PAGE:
Genderfuck and Maundy Thursday are two nouns not often encountered in the same sentence. The former is a gender-subversive strategy from the identity politics of the 1970’s with older roots – which some would argue stretch back at least as far as the Passover meal (not a Seder service) celebrated by Jesus and his disciples sometime around 30 AD and commemorated by the latter Christian festival.
Yesterday I got into a bit of a tiff on Twitter which I dislike especially when it’s with someone I respect. In this case someone I know personally who does the most admirable (and often least admired) job in theatre – so there is absolutely nothing I could teach him about performance. Of gender or of anything else.
Yet I realised that despite our mutual respect and many shared values, and despite my very amateur and academic acquaintance with his professional practice, I simply wasn’t communicating my theoretical and political problem with the very recently fashionable claims and demands made about transgender. This is my attempt to provide a clearer and fuller explanation for those disinclined to read all about it at length HERE.
Maundy Thursday marks the institution of the Eucharist. [If you’ve just fallen asleep, wake up! I’ll be talking about genderfuck next.] In the Gospels [no, seriously!] Jesus takes bread and says: This is my body. Christians argue about the many ways this presence and change should be understood and articulated (transubstantiation is only one of these ways). Semantically, these words are a speech act – they do something. Like saying I do and you’re married. Charms, curses, spells, blessings, judicial sentences, some traditions of divorce, coming out of the closet and self-declaration of gender are all also (usually) speech acts.
Although my book Trans/Substantiation (which I was quite rightly accused of plugging) also puts forward a new and more ecumenical interpretation of presence and change in the Eucharist, I am not concerned with that here. [Thank God! You say – or words to that effect.] I’m interested in the limits of a speech act which, although it has the magical quality of changing reality, is normally understood to take effect in the present and have a bearing on the future. Speech acts (usually) have no power over the past.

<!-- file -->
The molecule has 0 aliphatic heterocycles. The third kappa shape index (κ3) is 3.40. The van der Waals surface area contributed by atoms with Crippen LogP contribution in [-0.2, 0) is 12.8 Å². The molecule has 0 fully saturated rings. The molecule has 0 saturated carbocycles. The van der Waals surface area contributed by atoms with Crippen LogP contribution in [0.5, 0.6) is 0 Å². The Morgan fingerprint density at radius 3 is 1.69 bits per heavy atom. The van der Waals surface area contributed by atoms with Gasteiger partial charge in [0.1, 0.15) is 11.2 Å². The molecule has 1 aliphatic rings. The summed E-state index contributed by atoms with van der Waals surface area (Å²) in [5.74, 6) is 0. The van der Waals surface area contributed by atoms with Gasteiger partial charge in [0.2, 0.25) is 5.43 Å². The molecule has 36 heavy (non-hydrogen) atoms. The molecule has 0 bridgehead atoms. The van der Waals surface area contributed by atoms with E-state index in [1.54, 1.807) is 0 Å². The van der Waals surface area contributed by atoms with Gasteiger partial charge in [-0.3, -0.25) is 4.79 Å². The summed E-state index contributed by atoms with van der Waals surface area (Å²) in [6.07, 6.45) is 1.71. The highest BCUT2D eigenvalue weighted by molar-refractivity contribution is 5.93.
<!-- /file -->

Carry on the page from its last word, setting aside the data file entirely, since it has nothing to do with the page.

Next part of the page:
I mentioned performance because the diva of Queer Theory, Prof. Judith Butler FBA, stresses the performativity of gender. [No wake up, honestly!] In other words it’s all an act, being a man or a woman is just playing a role. I have no problems with that understanding of gender. I don’t believe it to be an adequate description of the phenomena (it’s very lazy ontology) but there is a coherent concept, however shallow.
Putting together these thoughts on speech acts and performativity, let me state that I have no problem with a self-declaration of gender which is understood as: I’ve been playing the role of a man and I now want to play the role of a woman and I undertake to do so for the rest of my life – while respecting the right of people with a vagina to be protected from forced invasion of their safe space by people with a penis (especially if they have been raped by one).
It’s not the only form of genderfuck [told you!] and some would argue that it’s one of the least subversive of the patriarchy because it leaves these binary gender roles intact. There is also the problem of gender nonconforming political strategies (such as gay drag and butch lesbianism) being hoovered up by transgender ideology – with people feeling the pressure to tidily transition to ‘the other’ gender rather than subvert their own or the whole binary system.